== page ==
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More Experiments on Foster Kids
May 4, 2005 permalink
The Associated Press has approached ten states with questions about their policy on using foster children as experimental subjects in medical tests. Besides New York, six more states reported at least some use of foster children. No Canadian news agency has so far asked the same kind of questions. Is there any chance of this scandal spreading to Canada?
How Some States Handle Child AIDS Testing
The Associated Press
Wednesday, May 4, 2005; 2:14 PM
-- What researchers, state officials and foster care agencies in various states told The Associated Press about the use of foster children in AIDS drug experiments.
CALIFORNIA: No foster child can legally participate in clinical trials without an order of the state juvenile court. A spot check of several counties said they could not locate any records or officials who could recall ever approving a foster child for an AIDS drug trial.
COLORADO: Carol Salbenblatt, a nurse who recruits children for studies at Children's Hospital in Denver, said there have been very few permanently placed foster children enrolled in studies. "I would say very few foster children have been enrolled and only under very stringent guidelines," she said.
ILLINOIS: At least 193 foster children have been enrolled in nearly four dozen pediatric AIDS clinical trials since the late 1980s, including more than two dozen currently participating, according to records released under a state open records request. None are believed to have been appointed advocates.
LOUISIANA: Tulane University said four foster children have been enrolled in pediatric AIDS trials since 1992, and each time a judge was asked to approve. Nanette Russell White, a spokeswoman for the state foster agency, said three years ago a 16-year-old from Thibodeaux, south of New Orleans, participated in a drug trial after getting "huge amounts of information" on "possible risk or harm. The child didn't suffer adverse effects, she said.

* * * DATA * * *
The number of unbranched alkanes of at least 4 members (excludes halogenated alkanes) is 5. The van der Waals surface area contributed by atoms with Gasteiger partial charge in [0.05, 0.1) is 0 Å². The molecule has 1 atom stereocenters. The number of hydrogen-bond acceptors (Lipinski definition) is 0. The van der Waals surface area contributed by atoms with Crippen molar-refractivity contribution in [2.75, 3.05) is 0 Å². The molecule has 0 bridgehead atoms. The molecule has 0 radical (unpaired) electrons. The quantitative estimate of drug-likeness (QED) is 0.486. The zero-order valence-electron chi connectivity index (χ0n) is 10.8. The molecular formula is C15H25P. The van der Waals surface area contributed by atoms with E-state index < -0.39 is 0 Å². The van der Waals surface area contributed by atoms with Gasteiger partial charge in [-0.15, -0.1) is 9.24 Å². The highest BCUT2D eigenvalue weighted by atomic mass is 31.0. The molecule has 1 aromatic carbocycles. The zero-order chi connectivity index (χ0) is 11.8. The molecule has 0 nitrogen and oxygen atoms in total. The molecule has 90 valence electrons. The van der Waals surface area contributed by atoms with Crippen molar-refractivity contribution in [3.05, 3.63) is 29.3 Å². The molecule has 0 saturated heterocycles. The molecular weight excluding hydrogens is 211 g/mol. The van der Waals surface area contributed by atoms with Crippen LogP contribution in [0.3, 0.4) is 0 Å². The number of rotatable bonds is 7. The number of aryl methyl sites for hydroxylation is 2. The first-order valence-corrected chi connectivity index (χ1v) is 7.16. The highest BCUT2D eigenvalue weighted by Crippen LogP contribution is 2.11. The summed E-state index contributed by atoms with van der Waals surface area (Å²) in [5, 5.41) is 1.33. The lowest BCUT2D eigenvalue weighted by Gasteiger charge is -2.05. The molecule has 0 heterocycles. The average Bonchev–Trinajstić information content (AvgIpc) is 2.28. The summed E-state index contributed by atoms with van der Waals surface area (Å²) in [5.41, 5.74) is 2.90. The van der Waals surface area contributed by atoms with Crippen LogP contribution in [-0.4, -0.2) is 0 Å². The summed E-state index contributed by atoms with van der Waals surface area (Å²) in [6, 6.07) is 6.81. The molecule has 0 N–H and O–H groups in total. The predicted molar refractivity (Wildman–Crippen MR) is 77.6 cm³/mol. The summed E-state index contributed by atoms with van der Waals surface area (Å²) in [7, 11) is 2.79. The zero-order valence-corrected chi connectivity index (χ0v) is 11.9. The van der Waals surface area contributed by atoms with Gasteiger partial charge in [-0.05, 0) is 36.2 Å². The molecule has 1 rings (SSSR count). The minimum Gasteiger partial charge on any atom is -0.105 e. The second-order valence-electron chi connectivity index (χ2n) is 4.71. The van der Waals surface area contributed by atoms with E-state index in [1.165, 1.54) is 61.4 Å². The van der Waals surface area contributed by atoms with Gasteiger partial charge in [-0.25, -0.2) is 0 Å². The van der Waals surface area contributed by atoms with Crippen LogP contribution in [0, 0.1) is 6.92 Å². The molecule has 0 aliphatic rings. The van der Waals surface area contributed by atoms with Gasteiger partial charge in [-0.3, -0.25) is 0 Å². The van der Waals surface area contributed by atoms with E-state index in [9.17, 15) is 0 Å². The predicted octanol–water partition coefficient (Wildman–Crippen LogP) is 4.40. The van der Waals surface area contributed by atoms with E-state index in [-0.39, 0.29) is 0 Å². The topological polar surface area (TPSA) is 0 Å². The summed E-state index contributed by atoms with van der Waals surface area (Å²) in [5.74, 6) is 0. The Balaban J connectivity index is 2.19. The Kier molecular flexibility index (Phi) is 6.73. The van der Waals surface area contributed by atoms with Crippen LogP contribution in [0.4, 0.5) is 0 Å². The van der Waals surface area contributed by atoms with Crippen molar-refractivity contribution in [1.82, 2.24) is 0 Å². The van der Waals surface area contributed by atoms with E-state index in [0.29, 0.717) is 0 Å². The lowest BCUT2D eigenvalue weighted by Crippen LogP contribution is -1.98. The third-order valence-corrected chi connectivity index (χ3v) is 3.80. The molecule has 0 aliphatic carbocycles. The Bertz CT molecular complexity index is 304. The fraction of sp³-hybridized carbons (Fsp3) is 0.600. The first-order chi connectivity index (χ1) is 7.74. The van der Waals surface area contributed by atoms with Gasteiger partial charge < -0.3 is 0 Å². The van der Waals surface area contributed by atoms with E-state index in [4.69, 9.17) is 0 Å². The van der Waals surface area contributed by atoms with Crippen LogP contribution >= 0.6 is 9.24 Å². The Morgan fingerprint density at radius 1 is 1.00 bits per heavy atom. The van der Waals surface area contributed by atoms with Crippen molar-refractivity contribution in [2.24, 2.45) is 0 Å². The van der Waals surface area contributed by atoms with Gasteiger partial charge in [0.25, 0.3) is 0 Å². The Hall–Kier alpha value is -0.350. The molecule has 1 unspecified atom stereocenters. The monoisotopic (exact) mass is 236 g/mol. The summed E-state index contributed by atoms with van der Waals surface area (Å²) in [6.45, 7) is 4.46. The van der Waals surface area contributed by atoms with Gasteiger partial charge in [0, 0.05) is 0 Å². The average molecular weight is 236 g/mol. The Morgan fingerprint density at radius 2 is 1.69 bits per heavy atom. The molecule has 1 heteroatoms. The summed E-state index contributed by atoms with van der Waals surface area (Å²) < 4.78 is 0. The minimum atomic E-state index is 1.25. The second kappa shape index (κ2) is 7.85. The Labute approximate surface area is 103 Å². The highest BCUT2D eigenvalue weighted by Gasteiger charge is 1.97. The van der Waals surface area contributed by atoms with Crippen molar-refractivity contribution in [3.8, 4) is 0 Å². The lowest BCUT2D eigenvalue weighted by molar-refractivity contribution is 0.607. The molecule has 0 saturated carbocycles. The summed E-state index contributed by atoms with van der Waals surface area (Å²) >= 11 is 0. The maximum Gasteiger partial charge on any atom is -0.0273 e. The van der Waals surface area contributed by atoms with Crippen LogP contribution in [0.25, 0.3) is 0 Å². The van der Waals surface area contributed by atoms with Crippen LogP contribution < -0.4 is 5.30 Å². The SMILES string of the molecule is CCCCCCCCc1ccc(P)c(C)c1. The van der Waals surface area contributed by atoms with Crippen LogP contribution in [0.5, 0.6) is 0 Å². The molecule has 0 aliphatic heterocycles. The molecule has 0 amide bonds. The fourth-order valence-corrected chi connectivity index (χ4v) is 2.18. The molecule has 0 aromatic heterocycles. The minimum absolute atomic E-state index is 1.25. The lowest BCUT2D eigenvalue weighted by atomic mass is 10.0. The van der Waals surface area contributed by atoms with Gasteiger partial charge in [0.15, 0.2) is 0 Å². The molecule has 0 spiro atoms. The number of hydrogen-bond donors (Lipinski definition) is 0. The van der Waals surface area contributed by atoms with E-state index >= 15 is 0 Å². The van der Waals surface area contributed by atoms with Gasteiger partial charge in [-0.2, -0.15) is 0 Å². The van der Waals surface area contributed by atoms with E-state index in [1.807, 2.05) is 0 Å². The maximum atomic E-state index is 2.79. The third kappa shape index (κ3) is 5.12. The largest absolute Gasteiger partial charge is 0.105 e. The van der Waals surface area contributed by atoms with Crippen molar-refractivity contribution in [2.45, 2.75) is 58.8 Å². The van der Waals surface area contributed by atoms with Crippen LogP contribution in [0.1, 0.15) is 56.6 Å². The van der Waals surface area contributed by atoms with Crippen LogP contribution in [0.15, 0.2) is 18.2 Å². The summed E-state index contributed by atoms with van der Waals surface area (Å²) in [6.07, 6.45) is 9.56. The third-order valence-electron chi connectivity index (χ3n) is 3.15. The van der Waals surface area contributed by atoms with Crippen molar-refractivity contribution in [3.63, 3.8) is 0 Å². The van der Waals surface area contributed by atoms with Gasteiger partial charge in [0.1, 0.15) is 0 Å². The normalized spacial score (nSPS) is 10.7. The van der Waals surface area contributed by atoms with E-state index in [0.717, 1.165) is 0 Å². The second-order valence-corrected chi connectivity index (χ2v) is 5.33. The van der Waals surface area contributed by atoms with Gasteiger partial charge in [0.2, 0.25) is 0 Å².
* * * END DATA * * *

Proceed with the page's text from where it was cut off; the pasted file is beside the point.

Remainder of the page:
MARYLAND: Johns Hopkins University in Baltimore says some patients who have participated in AIDS clinical trials are foster children, but declined to provide exact numbers. The university does not believe it needs to provide advocates for the children under its interpretation of federal regulations. "Johns Hopkins believes that the opportunity to participate in the PACTG trials should be made widely available and not be denied to children because they are in foster care," spokeswoman Staci Vernick Goldberg said.
NEW YORK: At least 465 New York City foster children were enrolled in AIDS studies dating to the late 1980s. Though city policy required the appointment of advocates, city officials could only find records that 142 got them. The city has asked an outside firm to investigate and also is revising its policy on the use of foster kids in medical experiments.
NORTH CAROLINA: Dr. Ross McKinney, a pediatric AIDS expert at Duke University, said a small number of foster children were enrolled in his studies, mostly during the late 1980s before better treatments were available in the marketplace. He said he always got permission from the state guardian for the foster children and tried to reach the biological parents as well because "it was their child first and foremost, and in most cases foster care was temporary and the children would return to their parents."
TEXAS: State and county officials couldn't locate records about foster children used in AIDS studies, but Dr. Mark Kline, a pediatric AIDS expert at Baylor College of Medicine, said some of the children he enrolled were in foster care, mostly from the Houston area. Kline said he couldn't recall ever appointing advocates for the children but took great care to make certain families understood the risks and benefits.
TENNESSEE: At least since 1990, state law has generally prohibited the use of foster children in medical experiments. "Specifically prohibited from approval is any research that uses juveniles for medical, pharmaceutical, or cosmetic experiments," the latest state foster care rules adopted in 2000 state.
WISCONSIN: State officials said they wouldn't consider medical experiments. "The Wisconsin Department of Health and Family Services has absolutely never allowed, nor would we even consider, any clinical experiments with the children in our foster care system. Our goal to make sure children are nurtured in safe homes with strong families," spokeswoman Stephanie Marquis said.
Source: Washington Post